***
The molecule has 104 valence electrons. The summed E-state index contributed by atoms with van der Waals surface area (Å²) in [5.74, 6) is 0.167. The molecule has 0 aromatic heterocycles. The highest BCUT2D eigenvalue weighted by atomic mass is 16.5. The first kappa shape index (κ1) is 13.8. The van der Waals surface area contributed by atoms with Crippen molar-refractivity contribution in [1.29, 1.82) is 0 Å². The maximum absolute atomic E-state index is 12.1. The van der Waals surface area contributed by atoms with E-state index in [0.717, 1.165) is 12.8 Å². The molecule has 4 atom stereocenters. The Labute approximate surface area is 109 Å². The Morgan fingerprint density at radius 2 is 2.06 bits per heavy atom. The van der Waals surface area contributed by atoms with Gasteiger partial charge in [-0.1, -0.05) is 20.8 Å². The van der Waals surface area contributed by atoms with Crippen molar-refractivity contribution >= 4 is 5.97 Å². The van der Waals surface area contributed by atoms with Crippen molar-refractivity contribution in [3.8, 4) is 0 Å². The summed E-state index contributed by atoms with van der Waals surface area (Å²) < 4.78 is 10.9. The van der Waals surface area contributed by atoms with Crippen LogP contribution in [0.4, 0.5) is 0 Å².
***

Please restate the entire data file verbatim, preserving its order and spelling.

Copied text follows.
The molecule has 104 valence electrons. The summed E-state index contributed by atoms with van der Waals surface area (Å²) in [5.74, 6) is 0.167. The molecule has 0 aromatic heterocycles. The highest BCUT2D eigenvalue weighted by atomic mass is 16.5. The first kappa shape index (κ1) is 13.8. The van der Waals surface area contributed by atoms with Crippen molar-refractivity contribution in [1.29, 1.82) is 0 Å². The maximum absolute atomic E-state index is 12.1. The van der Waals surface area contributed by atoms with E-state index in [0.717, 1.165) is 12.8 Å². The molecule has 4 atom stereocenters. The Labute approximate surface area is 109 Å². The Morgan fingerprint density at radius 2 is 2.06 bits per heavy atom. The van der Waals surface area contributed by atoms with Gasteiger partial charge in [-0.1, -0.05) is 20.8 Å². The van der Waals surface area contributed by atoms with Crippen molar-refractivity contribution >= 4 is 5.97 Å². The van der Waals surface area contributed by atoms with Crippen molar-refractivity contribution in [3.8, 4) is 0 Å². The summed E-state index contributed by atoms with van der Waals surface area (Å²) < 4.78 is 10.9. The van der Waals surface area contributed by atoms with Crippen LogP contribution in [0.4, 0.5) is 0 Å².